People automatically think of soup as cold weather food, but this may be the best time of all for making a vegetable soup. The flavors of freshly harvested vegetables are brilliant and there are so many to choose from. Use the ones you have grown yourself, or check the awesome displays at the local farmers market.
I prefer to use chicken stock with my soups rather than plain water. There's so much more flavor in a good stock and I was so pleased with the way the stock I made a few days ago turned out. It was like Jello, and that is always a sign that you've incorporated plenty of flavorful collagen into the stock.
To get at the collagen in the chicken, I first divide a whole, free-range bird into pieces, then use a cleaver to cut those pieces even smaller through the bone, or at least give all the bones a good whack to crack them open. This exposes the interior of the bones where the collagen resides. The collagen oozes flavor and gives the stock a rich, unctuous feel in the mouth. Simply procede to make the stock as you usually would, including aromatic vegetables, thyme, parsley, bay leaf and a few peppercorns.
For the vegetables in our soup, I used several small- to medium-sized carrots from the garden, both yellow and orange carrots. I have quite a variety growing, so it was just a matter of cleaning and peeling whatever came out of the ground. They were incredibly fresh tasting. I also used two medium leeks, cleaned and thinly sliced, three stalks of celery sliced thin and a couple of cloves of garlic, smash and then chopped.
My favorite way to clean a leek is to first trim the dark green part, whittling it away as if I were carving a spear point until I start to see white. Then I slice the leek lengthwise all the way through, leaving some of the root end intact to hold the two long pieces together. Then wash the leek under cold running water, separating some of the layers to remove any sand or grit.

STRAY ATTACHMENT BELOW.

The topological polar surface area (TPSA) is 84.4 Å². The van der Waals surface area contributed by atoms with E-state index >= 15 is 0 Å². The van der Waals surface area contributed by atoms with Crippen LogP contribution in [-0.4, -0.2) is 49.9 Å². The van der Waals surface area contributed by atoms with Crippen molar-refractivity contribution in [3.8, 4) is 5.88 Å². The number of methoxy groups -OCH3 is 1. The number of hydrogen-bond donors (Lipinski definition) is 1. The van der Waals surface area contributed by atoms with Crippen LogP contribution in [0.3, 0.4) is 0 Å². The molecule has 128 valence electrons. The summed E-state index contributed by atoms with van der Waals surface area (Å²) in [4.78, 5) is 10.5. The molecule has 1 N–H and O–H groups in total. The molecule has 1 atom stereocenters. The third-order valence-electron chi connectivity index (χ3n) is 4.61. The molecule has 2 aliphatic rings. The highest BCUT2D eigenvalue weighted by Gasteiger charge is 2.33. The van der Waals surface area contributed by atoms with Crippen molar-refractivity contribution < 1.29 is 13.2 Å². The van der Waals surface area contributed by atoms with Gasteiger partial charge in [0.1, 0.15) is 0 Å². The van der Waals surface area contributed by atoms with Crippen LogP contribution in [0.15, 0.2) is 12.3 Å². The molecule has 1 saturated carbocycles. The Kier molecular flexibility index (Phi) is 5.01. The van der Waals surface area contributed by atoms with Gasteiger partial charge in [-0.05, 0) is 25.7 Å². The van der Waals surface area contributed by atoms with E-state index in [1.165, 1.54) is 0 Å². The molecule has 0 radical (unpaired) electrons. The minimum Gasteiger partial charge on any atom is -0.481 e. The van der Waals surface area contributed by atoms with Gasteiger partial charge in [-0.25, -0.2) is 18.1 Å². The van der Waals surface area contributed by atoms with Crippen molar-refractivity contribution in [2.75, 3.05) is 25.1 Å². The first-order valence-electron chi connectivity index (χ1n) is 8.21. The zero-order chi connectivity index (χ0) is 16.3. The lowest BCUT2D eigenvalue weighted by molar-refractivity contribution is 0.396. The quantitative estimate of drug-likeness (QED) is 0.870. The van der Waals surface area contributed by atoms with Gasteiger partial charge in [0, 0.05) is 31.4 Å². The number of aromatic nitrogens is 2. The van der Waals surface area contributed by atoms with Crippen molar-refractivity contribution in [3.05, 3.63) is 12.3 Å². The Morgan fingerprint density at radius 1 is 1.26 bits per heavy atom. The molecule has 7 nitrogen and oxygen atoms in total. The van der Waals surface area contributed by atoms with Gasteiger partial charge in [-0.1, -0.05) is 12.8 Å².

Cook the vegetables gently in a heavy pot with a couple tablespoons of extra-virgin olive oil. Season the vegetables generously with coarse salt (a teaspoon or a little more) to draw out their liquids. Cover the pot and continue cooking, stirring occasionally, until the leeks are soft. Now add 8 cups of stock and 1 1/2 cups chopped tomato, either fresh with the skins and seeds removed, or canned diced tomatoes.
Bring the soup to a boil, then reduce the heat and continue cooking until the vegetables are all cooked through and the flavors have melded. Add a bit more salt to taste if necessary. I did not add any pepper to this soup, preferring it just the way it was with the clean, bright vegetable flavors. You could also add green beans or potatoes. In fact, I had some cauliflower left over in the fridge and added that, broken into small florets.
You could serve this soup with a good rustic bread, sliced thick and toasted or grilled. But we had made a trip to the farmers market to check out the peaches and while we were there saw squash blossoms for sale. We had to have them, so we made squash blossom quesadillas with some fresh mozzarella we had just waiting in the fridge for such an occasion. It reminded us of some of the meals we've had with our friends in Mexico, very simple and casual but extremely satisfying.